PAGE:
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5 Myths About Brushing Your Teeth That Are Definitely Not True

Everything you know might be a lie after all.


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5 Myths About Brushing Your Teeth That Are Definitely Not True
Shutterstock via theconversation.com

Fact vs myth.


Honestly, how many times in a year do you visit your dentist?
 
Do you really care about your oral care and are you sure what you’re doing is right?
 
Some of you may think that you’ve been brushing your teeth correctly all these years, but has it ever occurred to you that what you thought you’ve been doing right might just be a myth?
 
Here are five myths about oral care that are wrong:

#1 Brushing Your Teeth In The Morning Is Enough

How many times do you brush your teeth in a day?
The first thing we normally do when waking up in the morning is to brush our teeth and then take a shower. You may think that brushing in the morning may suffice to maintain your teeth throughout the day, but in reality, it’s the opposite.
 
According to Dental Associates, if we don’t brush out teeth at night before going to sleep, those food particles will sit on our teeth all night and contribute to tooth decay over time. Plaque contains millions of bacteria and it is constantly formed on your teeth after eating, and this may cause gum problems that can lead to tooth loss.
 
Same goes to if you’re the type who only brush your teeth at night, it’s also equally important to do it in the morning as it helps fight decay and eliminate bad breath. This is why dentists recommend you to brush your teeth at least twice a day for three minutes .

#2 It Doesn’t Matter What Type And Size Of Toothbrush You Are Using

What type of toothbrush do you use?
How do you normally shop for your toothbrush? Some may prefer soft bristles, some medium, and some hard. But did you know that it is extremely crucial to choose the right toothbrush that suits you?

As a general rule, dentists recommend choosing a toothbrush with soft bristles, instead of one considered hard or even medium. If you have sensitive teeth and signs of enamel erosion, your dentist might even suggest a brush with extra-soft bristles.
 
Soft and thin bristles are generally more effective and works best for anyone with any kind of oral issues. The finer the bristles, the more effective it can help get rid of dirt between your teeth. This type of bristles also reduces the chances of you damaging your gums.

#3 Bleeding Gums Are Normal

Do you experience bleeding gums when brushing?
How many of you experience bleeding gums whenever you brush your teeth? Some may experience it frequently, some only a handful of times throughout their lifetime. You may brush it off (pun unintended) thinking it’s something common that everyone goes through, but it’s actually not.
 
Bleeding gums is one of the first signs of gum disease such as gingivitis. Gingivitis happens when there is a build up of plaque along the gum line. If left untreated, it can lead to a more acute gum disease – periodontitis, which may put you at risk of losing your teeth – forever. This however, can be prevented with correct brushing and regular dental checkups.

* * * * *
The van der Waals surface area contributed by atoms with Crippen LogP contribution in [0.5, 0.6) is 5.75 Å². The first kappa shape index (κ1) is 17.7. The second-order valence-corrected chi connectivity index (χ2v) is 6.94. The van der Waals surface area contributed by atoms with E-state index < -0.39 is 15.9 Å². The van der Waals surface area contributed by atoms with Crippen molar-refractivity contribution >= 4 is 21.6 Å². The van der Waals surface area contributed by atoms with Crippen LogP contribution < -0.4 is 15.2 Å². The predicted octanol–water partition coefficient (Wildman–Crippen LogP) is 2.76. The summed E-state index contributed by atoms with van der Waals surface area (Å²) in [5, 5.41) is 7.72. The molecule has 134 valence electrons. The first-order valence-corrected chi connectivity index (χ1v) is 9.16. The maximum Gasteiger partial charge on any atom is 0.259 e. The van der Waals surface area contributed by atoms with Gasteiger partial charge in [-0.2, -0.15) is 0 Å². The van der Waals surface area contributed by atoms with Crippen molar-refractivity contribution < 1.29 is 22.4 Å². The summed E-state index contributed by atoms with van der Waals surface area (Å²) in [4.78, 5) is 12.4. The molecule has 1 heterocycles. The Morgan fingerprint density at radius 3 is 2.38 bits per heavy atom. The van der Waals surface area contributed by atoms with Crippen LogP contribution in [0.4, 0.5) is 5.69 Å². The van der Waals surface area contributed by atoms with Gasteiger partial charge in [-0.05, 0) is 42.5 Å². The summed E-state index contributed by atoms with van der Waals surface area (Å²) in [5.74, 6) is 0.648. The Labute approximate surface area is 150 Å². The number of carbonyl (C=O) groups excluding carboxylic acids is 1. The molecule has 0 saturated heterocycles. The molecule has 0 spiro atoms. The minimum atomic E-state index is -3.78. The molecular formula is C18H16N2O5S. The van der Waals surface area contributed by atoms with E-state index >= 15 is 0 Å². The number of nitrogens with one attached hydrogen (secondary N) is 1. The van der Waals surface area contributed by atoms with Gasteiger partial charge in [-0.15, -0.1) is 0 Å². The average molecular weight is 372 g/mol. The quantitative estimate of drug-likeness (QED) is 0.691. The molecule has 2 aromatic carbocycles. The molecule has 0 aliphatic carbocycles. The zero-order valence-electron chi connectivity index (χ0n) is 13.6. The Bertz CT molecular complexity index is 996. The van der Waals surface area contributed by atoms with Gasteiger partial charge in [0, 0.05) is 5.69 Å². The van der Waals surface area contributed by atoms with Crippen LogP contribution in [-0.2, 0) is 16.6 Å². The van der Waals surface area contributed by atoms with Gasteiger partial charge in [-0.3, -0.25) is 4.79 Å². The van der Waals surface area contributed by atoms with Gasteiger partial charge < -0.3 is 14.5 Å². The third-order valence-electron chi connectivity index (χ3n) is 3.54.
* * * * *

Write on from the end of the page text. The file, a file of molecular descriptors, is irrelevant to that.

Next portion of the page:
Besides bleeding gums, you should be on the look out for other symptoms such as red, swollen gums, pus between teeth and gums, extremely bad breath, and receding gums as a sign of gum disease.

#4 Bad Breath Is Likely Caused By Heatiness Or Not Drinking Enough Water

Bad breath is a major turn off.
Bad breath is normally due to poor dental health habits and may be a sign of gum disease. Poor dental health means you don’t brush/floss daily, food particles that remain in your mouth promoting bacteria growth and cause bad breath.

Bacteria breaks down food particles trapped in the teeth or mouth. The combination of the bacteria and decaying food in your mouth produces an unpleasant odor. Brushing and flossing regularly removes trapped food before it decays.

Brushing also removes plaque, a sticky substance that builds up on your teeth and causes odor. Plaque buildup can cause cavities and periodontal disease. Bad breath also can be a problem if you wear dentures and don’t clean them every night.

#5 The Harder You Brush, The Cleaner Your Teeth Are

Who else is guilty of brushing too hard?
Unfortunately, that's not the case. What it does is it actually causes damage for your teeth and your gums if you brush too hard, especially if you used a medium or a hard bristle toothbrush.
 
As you brush too hard, your gums will recede away. So the gums will pull away from the tooth, which exposes the root, which is the sensitive part of your tooth. And as you keep brushing away, that root starts to wear down, losing the enamel and the root surfaces on those teeth.
 
Now, in very, very, severe cases, this process can keep happening, keep brushing away the tooth and actually lead to the exposure of the nerve, which can be very, very painful. Simple solution, guys, use a soft toothbrush. Use a very soft, gentle motion for brushing your teeth. Brush twice a day, brush thoroughly, but make sure you’re being gentle with your teeth.
 
Now that you’ve gone through the list, do you realize the mistakes you’ve been making your entire life? Well, it’s not too late to correct them.
 
If the first step you’re taking is to change your toothbrush, make sure you find one that is strong yet gentle, clean, efficient and one that can also get into hard-to-reach areas for superior plaque removal.
 
You should get yourself a Systema toothbrush! A toothbrush for every mouth from Lion Japan with 0.02mm soft bristles for superior plaque removal.

 

Switch to Systema
today and you will definitely fall in love after your first brush!
 
Choose your right toothbrush at  www.loveatfirstbrush.com!

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